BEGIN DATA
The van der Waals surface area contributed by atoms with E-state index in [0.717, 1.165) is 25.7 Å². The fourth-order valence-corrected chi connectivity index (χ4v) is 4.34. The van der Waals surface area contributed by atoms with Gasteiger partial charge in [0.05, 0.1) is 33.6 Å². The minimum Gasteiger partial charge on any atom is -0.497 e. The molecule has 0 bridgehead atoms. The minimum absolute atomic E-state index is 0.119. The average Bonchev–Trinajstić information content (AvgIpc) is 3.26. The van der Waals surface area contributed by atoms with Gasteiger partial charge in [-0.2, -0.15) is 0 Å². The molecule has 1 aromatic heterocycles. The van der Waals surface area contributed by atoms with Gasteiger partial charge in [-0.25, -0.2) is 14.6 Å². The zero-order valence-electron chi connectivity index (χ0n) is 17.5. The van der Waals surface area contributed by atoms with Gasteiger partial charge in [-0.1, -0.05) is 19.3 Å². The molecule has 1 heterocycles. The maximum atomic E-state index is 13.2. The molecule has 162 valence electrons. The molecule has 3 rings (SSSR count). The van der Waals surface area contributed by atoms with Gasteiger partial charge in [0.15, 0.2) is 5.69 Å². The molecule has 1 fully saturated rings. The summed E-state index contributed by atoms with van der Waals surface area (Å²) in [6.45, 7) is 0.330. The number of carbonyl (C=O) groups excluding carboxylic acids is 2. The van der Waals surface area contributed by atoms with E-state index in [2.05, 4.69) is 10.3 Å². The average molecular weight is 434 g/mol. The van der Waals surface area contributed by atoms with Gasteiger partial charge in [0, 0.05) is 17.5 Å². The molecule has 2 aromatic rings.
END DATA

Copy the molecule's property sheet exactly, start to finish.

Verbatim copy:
The van der Waals surface area contributed by atoms with E-state index in [0.717, 1.165) is 25.7 Å². The fourth-order valence-corrected chi connectivity index (χ4v) is 4.34. The van der Waals surface area contributed by atoms with Gasteiger partial charge in [0.05, 0.1) is 33.6 Å². The minimum Gasteiger partial charge on any atom is -0.497 e. The molecule has 0 bridgehead atoms. The minimum absolute atomic E-state index is 0.119. The average Bonchev–Trinajstić information content (AvgIpc) is 3.26. The van der Waals surface area contributed by atoms with Gasteiger partial charge in [-0.2, -0.15) is 0 Å². The molecule has 1 aromatic heterocycles. The van der Waals surface area contributed by atoms with Gasteiger partial charge in [-0.25, -0.2) is 14.6 Å². The zero-order valence-electron chi connectivity index (χ0n) is 17.5. The van der Waals surface area contributed by atoms with Gasteiger partial charge in [-0.1, -0.05) is 19.3 Å². The molecule has 1 heterocycles. The maximum atomic E-state index is 13.2. The molecule has 162 valence electrons. The molecule has 3 rings (SSSR count). The van der Waals surface area contributed by atoms with Gasteiger partial charge in [0.15, 0.2) is 5.69 Å². The molecule has 1 fully saturated rings. The summed E-state index contributed by atoms with van der Waals surface area (Å²) in [6.45, 7) is 0.330. The number of carbonyl (C=O) groups excluding carboxylic acids is 2. The van der Waals surface area contributed by atoms with E-state index in [2.05, 4.69) is 10.3 Å². The average molecular weight is 434 g/mol. The van der Waals surface area contributed by atoms with Gasteiger partial charge in [0, 0.05) is 17.5 Å². The molecule has 2 aromatic rings.